Before killing himself, he left a creepy, gross "manifesto" that basically said:
You're so cool, it makes me hate you so much (I hate you so much)
You've ruined my life, by not being mine
And I'm so furious
If you've got a girlfriend, I'm jealous of her
You make me so happy it turns back to sad, yeah
I'm not going to link to the Elliot Rodger post. I'm not going to quote it. Because it was so disgusting, it ruined my day.
Just suffice it to say, it was 141 pages of "Gorgeous."
And plenty of men on social media sympathized.
And, again. Sure. Artists can say whatever they want, and people will always interpret things in ways you didn't expect.
But it's hard to imagine no one saw this interpretation coming.
Quick reminder: no one is entitled to any one else's love, sex, or attention. Whether you're male or female, gay or straight, cis or trans. No one owes you shit. (See also: Dear Dudes: If You Think Women Are The Problem, YOU Are The Problem.)
3. The mind games and negging.
For those who don't know, here's a webcomic that explains "negging":
Some feminists would go so far as to call negging "abuse." Personally, I don't see it that way, and I object to taking words that mean an important and specific thing ("racism," "violence," "abuse," "gaslighting")... and watering them down till they mean nothing.
Nevertheless, I would never, ever date someone who thought it was cute or clever or a good idea to neg me. A guy tried once. Here's what happened, as I wrote in The Unbreakable Kimmy Schmidt Gif All Women Need To See ASAP:
I was playing frisbee with a friend of mine and a dude we'd met in a cafe. Though he'd been nice all afternoon, he suddenly started negging me.
No, I'm not down with negging -- even when Taylor Swift is the one doing it:
You should take it as a compliment
You should take it as a compliment
And, like, sure. Maaaybe what she means is that they've achieved a level of closeness in which this isn't "negging," but "teasing." Maybe this is just a bizarre form of positive politeness (not to be mistaken for negative politeness -- e.g., saying please and thank you).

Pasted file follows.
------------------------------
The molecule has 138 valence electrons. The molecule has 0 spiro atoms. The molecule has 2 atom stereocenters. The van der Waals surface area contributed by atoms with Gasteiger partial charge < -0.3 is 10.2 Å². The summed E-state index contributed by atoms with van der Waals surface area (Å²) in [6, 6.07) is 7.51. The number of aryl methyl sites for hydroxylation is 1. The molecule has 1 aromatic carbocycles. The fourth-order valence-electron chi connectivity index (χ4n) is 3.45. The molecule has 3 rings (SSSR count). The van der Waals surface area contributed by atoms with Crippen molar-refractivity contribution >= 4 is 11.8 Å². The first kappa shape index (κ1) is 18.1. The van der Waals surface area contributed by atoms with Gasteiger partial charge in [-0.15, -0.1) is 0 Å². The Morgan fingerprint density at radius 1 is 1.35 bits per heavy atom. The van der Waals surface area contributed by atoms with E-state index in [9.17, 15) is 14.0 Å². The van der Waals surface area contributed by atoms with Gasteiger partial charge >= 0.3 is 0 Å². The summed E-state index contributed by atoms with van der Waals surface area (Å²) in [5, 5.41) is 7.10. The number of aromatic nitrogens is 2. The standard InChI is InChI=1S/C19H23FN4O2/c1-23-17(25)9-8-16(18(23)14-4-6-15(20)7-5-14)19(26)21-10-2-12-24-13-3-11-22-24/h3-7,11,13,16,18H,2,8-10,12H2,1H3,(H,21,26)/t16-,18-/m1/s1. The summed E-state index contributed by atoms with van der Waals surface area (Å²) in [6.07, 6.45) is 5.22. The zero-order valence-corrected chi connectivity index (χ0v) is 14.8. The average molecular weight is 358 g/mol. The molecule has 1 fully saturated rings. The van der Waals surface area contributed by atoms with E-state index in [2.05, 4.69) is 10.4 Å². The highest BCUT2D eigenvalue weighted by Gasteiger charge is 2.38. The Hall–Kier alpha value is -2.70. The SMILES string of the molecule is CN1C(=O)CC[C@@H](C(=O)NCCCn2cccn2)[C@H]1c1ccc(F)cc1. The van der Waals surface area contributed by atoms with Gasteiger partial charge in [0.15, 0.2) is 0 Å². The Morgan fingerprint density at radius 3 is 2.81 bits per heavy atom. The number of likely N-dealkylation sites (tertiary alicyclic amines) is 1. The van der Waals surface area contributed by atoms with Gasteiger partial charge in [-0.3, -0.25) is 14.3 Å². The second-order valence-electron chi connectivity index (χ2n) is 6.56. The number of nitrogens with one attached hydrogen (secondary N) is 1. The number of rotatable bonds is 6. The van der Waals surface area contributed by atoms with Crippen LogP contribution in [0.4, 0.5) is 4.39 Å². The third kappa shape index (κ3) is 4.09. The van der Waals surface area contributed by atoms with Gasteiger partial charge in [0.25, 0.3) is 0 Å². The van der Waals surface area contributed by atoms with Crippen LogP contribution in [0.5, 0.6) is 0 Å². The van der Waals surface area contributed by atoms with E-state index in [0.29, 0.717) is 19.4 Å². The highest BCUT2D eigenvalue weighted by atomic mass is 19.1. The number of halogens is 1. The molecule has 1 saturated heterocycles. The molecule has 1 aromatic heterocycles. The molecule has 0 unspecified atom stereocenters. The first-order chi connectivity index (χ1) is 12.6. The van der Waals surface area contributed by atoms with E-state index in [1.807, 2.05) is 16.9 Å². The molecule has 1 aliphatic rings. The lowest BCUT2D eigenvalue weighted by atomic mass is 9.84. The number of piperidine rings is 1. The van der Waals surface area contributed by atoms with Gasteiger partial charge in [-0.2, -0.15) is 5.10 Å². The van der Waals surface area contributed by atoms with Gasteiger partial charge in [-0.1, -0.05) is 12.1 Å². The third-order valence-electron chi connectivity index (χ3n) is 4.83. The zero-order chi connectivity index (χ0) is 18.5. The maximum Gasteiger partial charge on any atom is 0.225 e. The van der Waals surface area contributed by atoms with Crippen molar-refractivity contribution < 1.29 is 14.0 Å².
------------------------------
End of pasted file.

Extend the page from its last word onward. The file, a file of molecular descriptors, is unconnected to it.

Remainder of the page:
But... that's not what it feels like.
And I don't like it.
"Gorgeous" is like a much more pathetic and creepy version of Radiohead's Creep:
They've even got some extremely similar lines, like:
"You're so cool, it makes me hate you so much" vs. "You're so fuckin' special I wish I was special."
"You make me so happy it turns back to sad, yeah" vs. "Your skin makes me cry."
"You're so gorgeous I can't say anything to your face" vs. "When you were here before Couldn't look you in the eye."
For good measure, it's also got a touch of Blank Space:
"Cherry lips, crystal skies, I could show you incredible things" vs. "Whiskey on ice, Sunset and Vine, You've ruined my life, by not being mine"
Which is fine, right? I mean, as I wrote in Taylor Swift's New Single, "Look What You Made Me Do," Is The ULTIMATE Example of A/B Testing:
Blank Space reached number one on the US Billboard Hot 100 -- following Shake It Off. Swift became the first woman in the Hot 100's 56-year history to succeed herself at the top spot. It was also included in numerous year-end critics' lists and topped charts in Canada, South Africa and Australia.
If it works, keep doing it, right?
But as far as I'm concerned, this is definitely not working for me.
But I still love you, Taylor! (After all, you don't have to censor, disinvite, and hate other feminists, just because they disagree with you.)
About the Author
Eva is a content specialist with a passion for play, travel... and a little bit of girl power. Read more >
Want to support The Happy Talent? CLICK HERE!
Or Find me on Patreon!
What's Popular on The Happy Talent:
Trending in Dating and Relationships:
What's Popular in Science:
Playfulness and Leisure Skills:
Popular in Psychology and Social Skills: